Editor's Note (July 2018): Patches and Prescriptions

When doctors give patients a little more time, they can change a life

MY BROTHERS STAYED at home with family—I was the only one who got to go to the aquarium. I must have felt really special that day, because I can recall it clearly in my memory even though I was only three or four years old. My parents woke up early and the three of us got in the car, just me, mom, and dad, and started driving to Boston. From our home just outside of Albany, New York, it was a three-hour drive. 

Penguins, sea horses, sharks—they awaited me at the end of our journey. The famed New England Aquarium, though, was only part of the reason I got that special trip. My parents had noticed I had a wandering eye, and doctors back home told them if it wasn’t addressed immediately, I could lose sight or have a permanent lazy eye in my left eye. 

I wanted to see the fish, but my parents wanted to be sure I had the best medical care, even if it meant going to another state to get a second opinion. Nearly 30 years later, with the exception of times when I’m really tired or when something is blocking part of my vision, you can’t notice any problem with my eyes. 

We all want the best care for our family members. Even though I only recall the fish I saw in Boston, not the doctor, his treatment plan worked. I had to wear an eye patch for a while to strengthen my weak eye. One of the best pieces of advice he gave my parents, though, was this: he told them to perhaps ask my older brothers to wear eye patches, too, so I didn’t feel like a pirate misfit. And for all the things I remember, feeling self-conscious about wearing an eye patch is nowhere in my memory.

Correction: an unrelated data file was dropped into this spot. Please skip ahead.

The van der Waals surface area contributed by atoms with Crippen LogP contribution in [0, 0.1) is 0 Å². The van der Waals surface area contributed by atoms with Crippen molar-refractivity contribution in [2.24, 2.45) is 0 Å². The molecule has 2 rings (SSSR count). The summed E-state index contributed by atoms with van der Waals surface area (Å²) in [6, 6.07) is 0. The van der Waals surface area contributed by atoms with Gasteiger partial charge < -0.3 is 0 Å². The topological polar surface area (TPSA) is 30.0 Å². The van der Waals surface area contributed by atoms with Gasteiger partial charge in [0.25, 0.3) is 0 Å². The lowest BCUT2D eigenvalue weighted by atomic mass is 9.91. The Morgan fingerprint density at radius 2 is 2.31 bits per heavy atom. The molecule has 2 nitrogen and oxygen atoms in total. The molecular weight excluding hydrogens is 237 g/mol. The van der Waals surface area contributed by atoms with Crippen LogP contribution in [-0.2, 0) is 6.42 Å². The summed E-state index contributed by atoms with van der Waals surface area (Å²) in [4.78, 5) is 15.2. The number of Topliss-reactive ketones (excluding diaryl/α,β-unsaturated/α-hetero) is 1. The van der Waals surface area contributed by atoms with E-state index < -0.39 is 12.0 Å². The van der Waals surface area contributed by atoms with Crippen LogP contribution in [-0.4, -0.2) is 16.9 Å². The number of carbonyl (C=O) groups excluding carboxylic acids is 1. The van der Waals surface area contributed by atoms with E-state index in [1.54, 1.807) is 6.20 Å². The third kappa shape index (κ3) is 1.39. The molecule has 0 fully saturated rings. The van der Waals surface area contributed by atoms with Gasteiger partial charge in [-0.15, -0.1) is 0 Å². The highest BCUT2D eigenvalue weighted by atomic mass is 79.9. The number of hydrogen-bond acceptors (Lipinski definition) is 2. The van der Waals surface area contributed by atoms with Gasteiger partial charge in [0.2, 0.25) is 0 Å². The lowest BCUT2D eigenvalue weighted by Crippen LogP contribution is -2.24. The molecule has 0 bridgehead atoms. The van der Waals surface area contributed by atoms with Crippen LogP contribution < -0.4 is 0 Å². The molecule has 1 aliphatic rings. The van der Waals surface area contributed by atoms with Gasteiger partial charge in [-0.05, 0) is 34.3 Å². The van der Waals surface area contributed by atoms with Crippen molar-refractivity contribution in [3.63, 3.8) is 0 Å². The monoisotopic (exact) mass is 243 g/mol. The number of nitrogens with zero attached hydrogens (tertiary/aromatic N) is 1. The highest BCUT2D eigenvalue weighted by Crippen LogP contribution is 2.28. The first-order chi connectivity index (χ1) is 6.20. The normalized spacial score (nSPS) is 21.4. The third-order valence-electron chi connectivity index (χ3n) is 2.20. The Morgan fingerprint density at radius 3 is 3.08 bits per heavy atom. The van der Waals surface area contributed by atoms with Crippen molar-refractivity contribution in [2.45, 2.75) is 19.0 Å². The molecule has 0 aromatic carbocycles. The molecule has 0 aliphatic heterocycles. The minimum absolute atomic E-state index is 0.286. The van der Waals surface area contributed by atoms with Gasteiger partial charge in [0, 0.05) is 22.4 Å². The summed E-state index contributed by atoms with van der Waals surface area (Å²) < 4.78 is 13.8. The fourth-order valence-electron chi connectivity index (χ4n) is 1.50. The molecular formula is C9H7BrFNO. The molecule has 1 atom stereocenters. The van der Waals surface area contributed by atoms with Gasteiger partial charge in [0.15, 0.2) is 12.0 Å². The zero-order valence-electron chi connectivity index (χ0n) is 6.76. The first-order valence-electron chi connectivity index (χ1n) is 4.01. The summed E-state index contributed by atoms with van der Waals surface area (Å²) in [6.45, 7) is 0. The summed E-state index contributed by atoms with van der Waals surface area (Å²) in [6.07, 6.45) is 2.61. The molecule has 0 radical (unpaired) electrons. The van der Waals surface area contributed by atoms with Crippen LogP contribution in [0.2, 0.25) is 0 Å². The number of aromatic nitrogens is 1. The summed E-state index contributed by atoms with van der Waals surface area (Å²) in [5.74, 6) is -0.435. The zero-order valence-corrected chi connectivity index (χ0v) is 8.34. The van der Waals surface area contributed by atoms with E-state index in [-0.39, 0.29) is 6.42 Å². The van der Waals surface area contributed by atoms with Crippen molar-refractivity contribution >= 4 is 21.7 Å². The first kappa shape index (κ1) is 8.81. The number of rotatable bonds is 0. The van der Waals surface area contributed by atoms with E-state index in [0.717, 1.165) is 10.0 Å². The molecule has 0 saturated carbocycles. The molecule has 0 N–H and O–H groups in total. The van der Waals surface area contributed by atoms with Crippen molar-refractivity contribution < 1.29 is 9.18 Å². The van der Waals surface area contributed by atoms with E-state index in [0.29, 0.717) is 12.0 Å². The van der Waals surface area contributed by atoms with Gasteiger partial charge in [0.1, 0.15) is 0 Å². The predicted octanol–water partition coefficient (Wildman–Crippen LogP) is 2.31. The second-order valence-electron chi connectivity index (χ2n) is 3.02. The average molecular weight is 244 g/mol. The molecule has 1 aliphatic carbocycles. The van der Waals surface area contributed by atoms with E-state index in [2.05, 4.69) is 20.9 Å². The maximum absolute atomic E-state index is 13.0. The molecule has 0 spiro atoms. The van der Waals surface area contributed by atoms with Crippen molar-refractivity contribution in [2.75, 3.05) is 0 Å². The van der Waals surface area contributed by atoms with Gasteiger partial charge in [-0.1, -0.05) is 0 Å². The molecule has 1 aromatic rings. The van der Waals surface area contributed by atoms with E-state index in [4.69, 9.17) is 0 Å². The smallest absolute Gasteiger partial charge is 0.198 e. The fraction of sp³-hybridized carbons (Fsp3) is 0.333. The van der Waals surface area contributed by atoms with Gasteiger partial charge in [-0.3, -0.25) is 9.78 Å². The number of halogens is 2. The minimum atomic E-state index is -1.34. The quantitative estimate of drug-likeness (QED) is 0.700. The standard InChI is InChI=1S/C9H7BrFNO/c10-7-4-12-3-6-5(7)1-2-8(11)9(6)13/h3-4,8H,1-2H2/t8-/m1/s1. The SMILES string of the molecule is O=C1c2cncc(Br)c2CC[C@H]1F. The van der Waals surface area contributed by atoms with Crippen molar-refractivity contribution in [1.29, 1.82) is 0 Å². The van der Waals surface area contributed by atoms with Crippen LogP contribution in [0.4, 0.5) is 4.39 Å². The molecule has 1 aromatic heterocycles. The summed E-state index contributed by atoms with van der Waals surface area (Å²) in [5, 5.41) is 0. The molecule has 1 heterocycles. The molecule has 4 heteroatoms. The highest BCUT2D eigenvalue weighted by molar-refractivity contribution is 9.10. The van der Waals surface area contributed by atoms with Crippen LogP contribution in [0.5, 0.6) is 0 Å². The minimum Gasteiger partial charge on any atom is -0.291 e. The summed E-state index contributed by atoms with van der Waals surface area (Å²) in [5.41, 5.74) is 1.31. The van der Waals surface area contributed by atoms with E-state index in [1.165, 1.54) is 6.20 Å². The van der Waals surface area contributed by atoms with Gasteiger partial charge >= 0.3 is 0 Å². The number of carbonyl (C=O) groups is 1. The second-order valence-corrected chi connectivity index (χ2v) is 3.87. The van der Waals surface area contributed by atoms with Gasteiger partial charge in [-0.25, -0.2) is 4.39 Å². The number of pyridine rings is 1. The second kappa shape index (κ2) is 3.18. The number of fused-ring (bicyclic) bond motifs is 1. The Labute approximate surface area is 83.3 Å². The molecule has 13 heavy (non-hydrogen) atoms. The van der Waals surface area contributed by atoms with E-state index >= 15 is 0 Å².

It’s moments like that when a doctor’s time and advice can make a bigger impact than simply delivering a diagnosis or prognosis. Jen McGivney writes about the value of primary care physicians’ time, and how increasing demand is leading to concierge medicine, practices with fewer patients but a yearly membership fee. 

Primary care physicians are just a part of our annual Top Docs list. Each year, we ask doctors in the Charlotte area to vote for the best providers in specialties across medicine. The resulting list includes more doctors than ever before to help you find the care you need.

Without much of a lingering impact, my lazy eye is just another quirk I use as a fun fact during office roundtables. I often wonder, though, how my confidence could have been different if that doctor near the aquarium hadn’t normalized my eye patch by suggesting my brothers wear them, too. All it took was a little extra time and concern about a little girl who would grow to have normal eyesight, and a lasting connection with Patch from 101 Dalmatians.  

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